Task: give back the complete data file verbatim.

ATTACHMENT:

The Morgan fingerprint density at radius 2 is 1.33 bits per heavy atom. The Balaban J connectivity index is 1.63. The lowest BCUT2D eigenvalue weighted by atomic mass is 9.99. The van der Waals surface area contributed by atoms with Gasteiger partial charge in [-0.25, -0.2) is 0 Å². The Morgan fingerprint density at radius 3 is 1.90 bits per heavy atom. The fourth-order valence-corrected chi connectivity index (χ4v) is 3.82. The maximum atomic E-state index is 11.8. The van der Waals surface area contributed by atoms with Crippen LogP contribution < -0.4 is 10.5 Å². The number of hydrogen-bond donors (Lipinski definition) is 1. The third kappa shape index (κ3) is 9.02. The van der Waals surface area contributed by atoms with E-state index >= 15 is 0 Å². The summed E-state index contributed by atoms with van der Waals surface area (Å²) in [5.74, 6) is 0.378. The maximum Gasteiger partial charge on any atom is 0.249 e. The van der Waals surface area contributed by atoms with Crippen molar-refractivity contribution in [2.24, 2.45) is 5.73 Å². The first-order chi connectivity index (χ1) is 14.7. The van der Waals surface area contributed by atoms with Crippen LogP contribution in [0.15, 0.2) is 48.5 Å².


The Morgan fingerprint density at radius 2 is 1.33 bits per heavy atom. The Balaban J connectivity index is 1.63. The lowest BCUT2D eigenvalue weighted by atomic mass is 9.99. The van der Waals surface area contributed by atoms with Gasteiger partial charge in [-0.25, -0.2) is 0 Å². The Morgan fingerprint density at radius 3 is 1.90 bits per heavy atom. The fourth-order valence-corrected chi connectivity index (χ4v) is 3.82. The maximum atomic E-state index is 11.8. The van der Waals surface area contributed by atoms with Crippen LogP contribution < -0.4 is 10.5 Å². The number of hydrogen-bond donors (Lipinski definition) is 1. The third kappa shape index (κ3) is 9.02. The van der Waals surface area contributed by atoms with E-state index >= 15 is 0 Å². The summed E-state index contributed by atoms with van der Waals surface area (Å²) in [5.74, 6) is 0.378. The maximum Gasteiger partial charge on any atom is 0.249 e. The van der Waals surface area contributed by atoms with Crippen molar-refractivity contribution in [2.24, 2.45) is 5.73 Å². The first-order chi connectivity index (χ1) is 14.7. The van der Waals surface area contributed by atoms with Crippen LogP contribution in [0.15, 0.2) is 48.5 Å².